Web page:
A special case is when someone tells the naked truth, intending others to interpret it as a lie or joke. In Game of Thrones, after killing the Freys, Arya Stark runs into some Lannister soldiers, who share with her their meal of roast rabbit and blackberry wine. When one of the soldiers (not the one played by Ed Sheeran) asks, “So why is a nice girl on her own going to King’s Landing?” Arya replies, point blank, “I’m going to kill the queen.” After an awkward silence, everyone including Arya bursts out laughing.

If I am late to a dinner party, I can tell a small lie about some heavy traffic, or I can tell a bolder lie about being pushed into a muddy ditch by a chihuahua and having to go home to get changed. The more unusual and imaginative (and embarrassing) the lie, the more it is likely to be believed.

Or I could try instead to hide the lie. For example, I might lie by omission or “mental reservation”: “Sorry, I had a flat tyre” (last month). Or I might lie by equivocation (playing on words), as Bill Clinton famously did when he stated, “I did not have sexual relations with that woman, Monica Lewinsky.”

A special kind of lie is the bluff, which involves pretending to have an asset or intention or position that one does not actually have. An infamous example of a bluff is former prime minister Theresa May’s Brexit mantra that “no deal is better than a bad deal”.

Lies versus bullsh*t

Is there any difference between telling lies and talking bullsh*t? According to the philosopher Harry Frankfurt, lies differ from bullsh*t in that liars must track the truth in order to conceal it, whereas bullsh*tters have no regard or sensitivity for the truth or even for what their intended audience believes, so long as this audience is convinced or carried by their rhetoric.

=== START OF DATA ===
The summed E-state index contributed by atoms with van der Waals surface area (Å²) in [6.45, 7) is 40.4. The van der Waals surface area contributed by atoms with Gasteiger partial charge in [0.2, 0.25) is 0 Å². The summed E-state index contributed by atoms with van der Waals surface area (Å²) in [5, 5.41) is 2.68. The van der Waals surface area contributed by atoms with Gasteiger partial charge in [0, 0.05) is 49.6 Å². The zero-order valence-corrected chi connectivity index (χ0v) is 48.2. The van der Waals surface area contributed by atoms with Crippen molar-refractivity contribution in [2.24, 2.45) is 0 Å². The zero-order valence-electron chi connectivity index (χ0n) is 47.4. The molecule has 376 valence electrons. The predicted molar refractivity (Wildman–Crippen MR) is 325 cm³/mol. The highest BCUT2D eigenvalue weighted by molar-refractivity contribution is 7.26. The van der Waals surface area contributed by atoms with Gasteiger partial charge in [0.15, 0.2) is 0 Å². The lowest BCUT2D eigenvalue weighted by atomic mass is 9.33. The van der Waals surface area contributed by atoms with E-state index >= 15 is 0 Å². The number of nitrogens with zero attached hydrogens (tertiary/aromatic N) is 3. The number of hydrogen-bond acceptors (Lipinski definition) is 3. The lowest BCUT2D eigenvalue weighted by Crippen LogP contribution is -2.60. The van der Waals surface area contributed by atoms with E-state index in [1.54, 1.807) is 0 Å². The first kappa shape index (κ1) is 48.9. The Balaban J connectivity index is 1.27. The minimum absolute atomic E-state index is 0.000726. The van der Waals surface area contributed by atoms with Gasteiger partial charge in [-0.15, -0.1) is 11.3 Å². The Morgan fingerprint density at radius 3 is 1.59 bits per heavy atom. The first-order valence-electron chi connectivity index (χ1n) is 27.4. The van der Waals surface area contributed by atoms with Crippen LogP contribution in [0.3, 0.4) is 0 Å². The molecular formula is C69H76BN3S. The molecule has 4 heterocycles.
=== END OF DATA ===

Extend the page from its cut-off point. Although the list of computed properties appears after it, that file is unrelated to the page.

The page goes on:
Bullsh*tters will say whatever it takes, from moment to moment, to limp on to the next moment.

For Frankfurt:

“Someone who lies and someone who tells the truth are playing on opposite sides, so to speak, in the same game. Each responds to the facts as he understands them, although the response of the one is guided by the authority of the truth, while the response of the other defies that authority and refuses to meet its demands. The bullsh*tter ignores these demands altogether. He does not reject the authority of the truth, as the liar does, and oppose himself to it. He pays no attention to it at all. By virtue of this, bullsh*t is a greater enemy of the truth than lies are.”

Pathological lying

Pathological lying—also sometimes called compulsive lying or mythomania—is a controversial construct, and not tightly defined. It refers to habitual lying, typically for no discernible external gain. It is often although not always a feature of the four Cluster B personality disorders, namely, borderline personality disorder, histrionic personality disorder, narcissistic personality disorder, and antisocial personality disorder, and is in Factor One of the Psychopathy Checklist.

As with pathological lying, most lying is actually carried out for internal, or emotional, gain, to attract attention or sympathy, or to alleviate feelings of abandonment, rejection, or worthlessness.

We often lie to ourselves and to others from a position of vulnerability: we lie not out of strength or smartness, but out of need and necessity.

The philosophy of lying

St Augustine’s treatise on lying begins with, “There is a great question about lying…” [Magna quæstio est de mendacio…].